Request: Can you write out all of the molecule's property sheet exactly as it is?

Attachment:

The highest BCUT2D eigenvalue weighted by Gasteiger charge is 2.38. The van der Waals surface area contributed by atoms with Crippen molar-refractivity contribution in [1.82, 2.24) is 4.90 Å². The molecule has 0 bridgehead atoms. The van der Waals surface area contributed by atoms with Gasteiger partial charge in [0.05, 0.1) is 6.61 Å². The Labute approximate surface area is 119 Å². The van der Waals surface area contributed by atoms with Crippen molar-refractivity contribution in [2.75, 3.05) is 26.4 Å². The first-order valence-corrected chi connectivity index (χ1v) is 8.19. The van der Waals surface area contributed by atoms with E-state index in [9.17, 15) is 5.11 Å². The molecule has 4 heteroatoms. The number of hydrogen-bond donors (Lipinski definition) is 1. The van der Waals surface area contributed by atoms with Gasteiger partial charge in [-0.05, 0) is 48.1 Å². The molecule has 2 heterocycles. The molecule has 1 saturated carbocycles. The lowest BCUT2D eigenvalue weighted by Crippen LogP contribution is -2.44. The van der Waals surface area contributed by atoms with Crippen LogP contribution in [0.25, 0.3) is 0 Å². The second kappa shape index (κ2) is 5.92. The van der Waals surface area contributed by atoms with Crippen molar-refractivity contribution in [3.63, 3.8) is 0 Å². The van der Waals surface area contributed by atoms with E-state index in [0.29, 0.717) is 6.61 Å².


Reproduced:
The highest BCUT2D eigenvalue weighted by Gasteiger charge is 2.38. The van der Waals surface area contributed by atoms with Crippen molar-refractivity contribution in [1.82, 2.24) is 4.90 Å². The molecule has 0 bridgehead atoms. The van der Waals surface area contributed by atoms with Gasteiger partial charge in [0.05, 0.1) is 6.61 Å². The Labute approximate surface area is 119 Å². The van der Waals surface area contributed by atoms with Crippen molar-refractivity contribution in [2.75, 3.05) is 26.4 Å². The first-order valence-corrected chi connectivity index (χ1v) is 8.19. The van der Waals surface area contributed by atoms with E-state index in [9.17, 15) is 5.11 Å². The molecule has 4 heteroatoms. The number of hydrogen-bond donors (Lipinski definition) is 1. The van der Waals surface area contributed by atoms with Gasteiger partial charge in [-0.05, 0) is 48.1 Å². The molecule has 2 heterocycles. The molecule has 1 saturated carbocycles. The lowest BCUT2D eigenvalue weighted by Crippen LogP contribution is -2.44. The van der Waals surface area contributed by atoms with Crippen LogP contribution in [0.25, 0.3) is 0 Å². The second kappa shape index (κ2) is 5.92. The van der Waals surface area contributed by atoms with Crippen molar-refractivity contribution in [3.63, 3.8) is 0 Å². The van der Waals surface area contributed by atoms with E-state index in [0.29, 0.717) is 6.61 Å².